Michael Harper remembers feeling a little nervous before the final presentation for the Program in Museums and Society's Curatorial Seminar last May. The sophomore history of art major and his four classmates went through an intense 13-week semester organized by program Director Jennifer Kingsley and her co-instructor, Kevin Tervala, associate curator of African art at the Baltimore Museum of Art. Students received an introduction to African art objects alongside readings of African feminist theory and art history. They researched objects from the BMA's significant African art collection and made weekly short presentations to the class about an item and a reading. And now, they stood in front of most of the BMA's curatorial team and exhibitions staff, inviting them to forget everything they've learned about representations of women in Western art in order to see the nude female figure as the source of cultural power.
The students spent a semester making that mental leap; now they had to explain how their curatorial choices for an upcoming exhibition could get museumgoers to do that, too. "It was a little nerve-wracking," Harper says. "We went through the major ideas of the show and talked about what we expect the exhibit to communicate to the wider public."
A Perfect Power: Motherhood and African Art, which opens April 5* at the BMA, explores how maternal imagery expresses the cultural, moral, and spiritual authority of African mothers. It includes 39 sculptures from the 19th and 20th centuries made in more than 10 different ethnic cultures found along the matrilineal belt of Africa that runs horizontally across the continent's southern region. Kinship passes through the female line among the region's ethnic groups. And that mother power is articulated in the way women are represented in masks, headdresses, and figures that evoke women elders and ancestors.
Tervala proposed the show to align with the BMA's 2020 Vision to celebrate the achievements of women artists, which makes A Perfect Power a slight curve ball. Most of the artists of the included items are unknown, but they come from societies where such things are overwhelmingly made by men. In African feminist theory, Tervala notes, mothers are the single most important cultural force that exists, and these male artists are evoking their symbolic power. A pregnant female body is valorized, for instance, conveying not only her life-giving power but authority, akin to the eagle symbolizing strength in European heraldry and the Great Seal of the United States.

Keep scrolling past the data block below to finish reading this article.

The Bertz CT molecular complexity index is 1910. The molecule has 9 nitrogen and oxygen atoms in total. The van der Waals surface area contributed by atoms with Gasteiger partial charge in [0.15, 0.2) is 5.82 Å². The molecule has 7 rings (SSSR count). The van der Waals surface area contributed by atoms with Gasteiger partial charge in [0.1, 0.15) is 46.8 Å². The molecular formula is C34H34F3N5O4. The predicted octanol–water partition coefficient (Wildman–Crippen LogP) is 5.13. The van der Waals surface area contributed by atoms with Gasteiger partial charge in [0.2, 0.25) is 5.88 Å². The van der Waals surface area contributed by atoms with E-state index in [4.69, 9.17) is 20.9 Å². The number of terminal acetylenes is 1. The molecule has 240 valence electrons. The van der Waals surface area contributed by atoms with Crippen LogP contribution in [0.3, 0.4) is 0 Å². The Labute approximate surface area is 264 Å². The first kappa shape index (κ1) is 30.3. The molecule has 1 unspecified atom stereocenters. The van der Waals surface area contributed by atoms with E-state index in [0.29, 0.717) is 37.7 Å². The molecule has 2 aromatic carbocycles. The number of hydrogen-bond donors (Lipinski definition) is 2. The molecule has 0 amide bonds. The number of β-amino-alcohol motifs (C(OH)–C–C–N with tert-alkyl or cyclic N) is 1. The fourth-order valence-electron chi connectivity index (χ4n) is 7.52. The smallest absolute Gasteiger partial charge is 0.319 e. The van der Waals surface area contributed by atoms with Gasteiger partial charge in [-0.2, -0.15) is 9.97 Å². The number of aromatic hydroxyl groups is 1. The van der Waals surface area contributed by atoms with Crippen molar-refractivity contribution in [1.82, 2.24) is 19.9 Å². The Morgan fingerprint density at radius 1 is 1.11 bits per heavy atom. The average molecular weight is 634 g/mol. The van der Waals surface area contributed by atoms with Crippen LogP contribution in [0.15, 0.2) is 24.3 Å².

A late 19th-century wood figure from the Senufo people, included in the exhibition, depicts a woman sitting upright with a child resting in her lap, but her focus is stolidly straight ahead, level with the viewer. This piece serves as an example of the types of representations of women that will be encountered in the show on a variety of stools, chairs, pestles, bow stands, and headdresses and masks worn by men in the exhibition's latter half. This curatorial organization was shaped by the students. They're "approaching this subject for the first time, so they're really like the ideal museum visitors," Tervala says. "They made [the exhibition] a much clearer narrative than what I initially imagined."
Kingsley, A&S '07 (PhD), has collaboratively paired students with local cultural institutions since 2011, witnessing how this hands-on training provides critical insight to museum work. By going through all the research, object selection, wall text writing, and installation layouts, students "become the ones who are making the interpretive choices," Kingsley says. "They experience the fact that [an exhibition] is a constructed narrative. It is based on evidence and solid scholarship, but scholarship is a narrative that is revisable and testable and that keeps being produced and reproduced. And until students actually engage in making knowledge for the public, that lesson doesn't quite sink in for them the same way."
Doing that labor gives the students an ownership over the resulting exhibition and the ideas it wants to convey. They received curatorial credit for the show alongside Kingsley, Tervala, and Oyèrónke Oyěwùmí, a Stony Brook University professor of sociology, Africana, and women's studies, who worked with the class. At the final presentation, "the major thing we wanted to say was that even though most of these objects were produced by men, there was still an African feminist approach because of the symbolic meaning of the female figure," says Harper, one of the student curators. "I'm interested in a career in curatorship myself, and this [class] was invaluable to my education and experience."
*Ed. note: Since this story was first published, the BMA has announced it will close through April 14. Check here for up-to-date information.